The uptick in dairy prices at the latest auction should put some confidence back into the economy that should never have been lacking anyway, says BusinessNZ chief executive Phil O'Reilly.
Prices at the latest GlobalDairyTrade rose an average of 14.8 percent, with the all-important whole milk category rising by more than 19 percent, ending a five-month run of 10 consecutive falls.
"It's been a long time coming, but I guess we've got to remain cautious," says Federated Farmers spokesman Andrew Hoggard.
"The current prices for whole milk powder and other key dairy commodities are still at record lows."
Fonterra pulled off the move by releasing less product into the market, bringing supply closer to demand. Mr O'Reilly says it should be the beginning of a correction in dairy prices, which have been pushed lower by an increasing supply.
"The marginal players, those who got in when the price was too high… are less likely to be there next season," he said on the Paul Henry programme this morning.
Fonterra's forecast payout this season is $3.85 per kilogram of milk solids, well down on last year and below an amount that would ensure farmers break even.
"Dairy prices are massively important and I really feel for the dairy farmers, and Fonterra's going through some tough times right now, but the economy's a much bigger, broader thing than that," says Mr O'Reilly.
Farmers' recent woes shouldn't be taken as a barometer for the economy as a whole, he says, which is "doing a lot better than many other economies around the world".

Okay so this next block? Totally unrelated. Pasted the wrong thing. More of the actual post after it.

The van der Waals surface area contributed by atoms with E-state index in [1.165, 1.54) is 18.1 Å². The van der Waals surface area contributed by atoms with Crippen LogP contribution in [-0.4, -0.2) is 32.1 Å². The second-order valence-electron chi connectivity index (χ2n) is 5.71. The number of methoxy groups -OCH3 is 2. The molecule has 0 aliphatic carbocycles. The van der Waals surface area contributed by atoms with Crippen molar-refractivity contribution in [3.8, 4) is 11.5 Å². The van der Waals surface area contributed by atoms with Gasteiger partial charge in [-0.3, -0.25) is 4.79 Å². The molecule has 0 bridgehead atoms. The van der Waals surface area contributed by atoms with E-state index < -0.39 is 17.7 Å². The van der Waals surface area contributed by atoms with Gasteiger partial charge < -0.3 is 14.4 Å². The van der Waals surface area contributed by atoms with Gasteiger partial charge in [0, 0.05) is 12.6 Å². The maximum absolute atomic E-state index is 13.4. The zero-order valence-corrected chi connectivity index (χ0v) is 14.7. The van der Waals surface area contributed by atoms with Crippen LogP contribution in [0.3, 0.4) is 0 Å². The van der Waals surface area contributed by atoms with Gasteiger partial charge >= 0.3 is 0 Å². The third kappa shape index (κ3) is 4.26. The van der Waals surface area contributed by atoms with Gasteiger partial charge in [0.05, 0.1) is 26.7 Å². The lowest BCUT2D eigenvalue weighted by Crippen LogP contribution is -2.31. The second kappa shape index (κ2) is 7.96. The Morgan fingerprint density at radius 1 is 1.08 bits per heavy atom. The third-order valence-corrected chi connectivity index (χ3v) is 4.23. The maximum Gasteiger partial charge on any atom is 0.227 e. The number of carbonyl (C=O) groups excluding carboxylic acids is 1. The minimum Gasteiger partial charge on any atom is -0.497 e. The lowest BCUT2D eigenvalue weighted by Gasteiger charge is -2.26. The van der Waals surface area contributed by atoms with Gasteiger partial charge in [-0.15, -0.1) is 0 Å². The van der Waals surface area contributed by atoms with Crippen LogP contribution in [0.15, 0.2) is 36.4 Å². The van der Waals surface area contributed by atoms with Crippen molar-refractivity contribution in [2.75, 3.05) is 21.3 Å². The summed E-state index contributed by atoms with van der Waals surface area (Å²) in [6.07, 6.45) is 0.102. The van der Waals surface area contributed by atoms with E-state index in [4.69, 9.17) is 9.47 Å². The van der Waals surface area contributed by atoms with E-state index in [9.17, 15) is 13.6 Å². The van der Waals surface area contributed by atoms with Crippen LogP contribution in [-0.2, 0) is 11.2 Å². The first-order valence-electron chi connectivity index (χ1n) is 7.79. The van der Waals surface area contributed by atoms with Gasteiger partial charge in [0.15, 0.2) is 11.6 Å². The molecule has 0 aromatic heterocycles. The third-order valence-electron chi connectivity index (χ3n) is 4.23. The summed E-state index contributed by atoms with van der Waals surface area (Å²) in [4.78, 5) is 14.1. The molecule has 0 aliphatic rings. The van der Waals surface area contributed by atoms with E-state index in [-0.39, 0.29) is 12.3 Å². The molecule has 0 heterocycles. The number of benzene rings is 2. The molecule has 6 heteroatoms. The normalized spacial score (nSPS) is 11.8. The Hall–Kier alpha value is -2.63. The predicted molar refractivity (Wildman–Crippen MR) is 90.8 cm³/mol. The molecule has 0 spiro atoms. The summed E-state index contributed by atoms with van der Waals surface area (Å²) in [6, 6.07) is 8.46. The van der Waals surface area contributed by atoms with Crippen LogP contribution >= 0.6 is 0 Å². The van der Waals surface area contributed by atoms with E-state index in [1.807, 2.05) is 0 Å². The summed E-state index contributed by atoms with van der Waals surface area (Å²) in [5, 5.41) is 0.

"The reality is it's slowing down, but it's still pretty healthy. Our own performance and manufacturing index numbers just out in the last week or so suggest manufacturing's still growing – has been growing now for 34 consecutive months, nearly three years. The service sector is growing even stronger than that, construction's going along quite well, even parts of agriculture are going along quite well – if you're a kiwifruit orchardist in Tauranga, you're feeling reasonably good right now.
"It's quite important we don't talk ourselves into a recession, we don't talk ourselves into a panic. Things are still reasonably healthy in the economy, and likely to remain so."
He says calls to further diversify the economy, particularly from Labour, have already been heard, with tourism "as big as dairy" and currently benefitting from recent falls in the kiwi dollar.
China's recent moves into producing its own dairy shouldn't threaten Kiwi exporters either, says Mr O'Reilly.
"That's actually pretty good news for us, because it suggests they see that need for protein for their population as well.
"It goes to the point that New Zealand needs to do what New Zealand does best – which is work in the niche of high-value branded products to wealthier consumers around the world."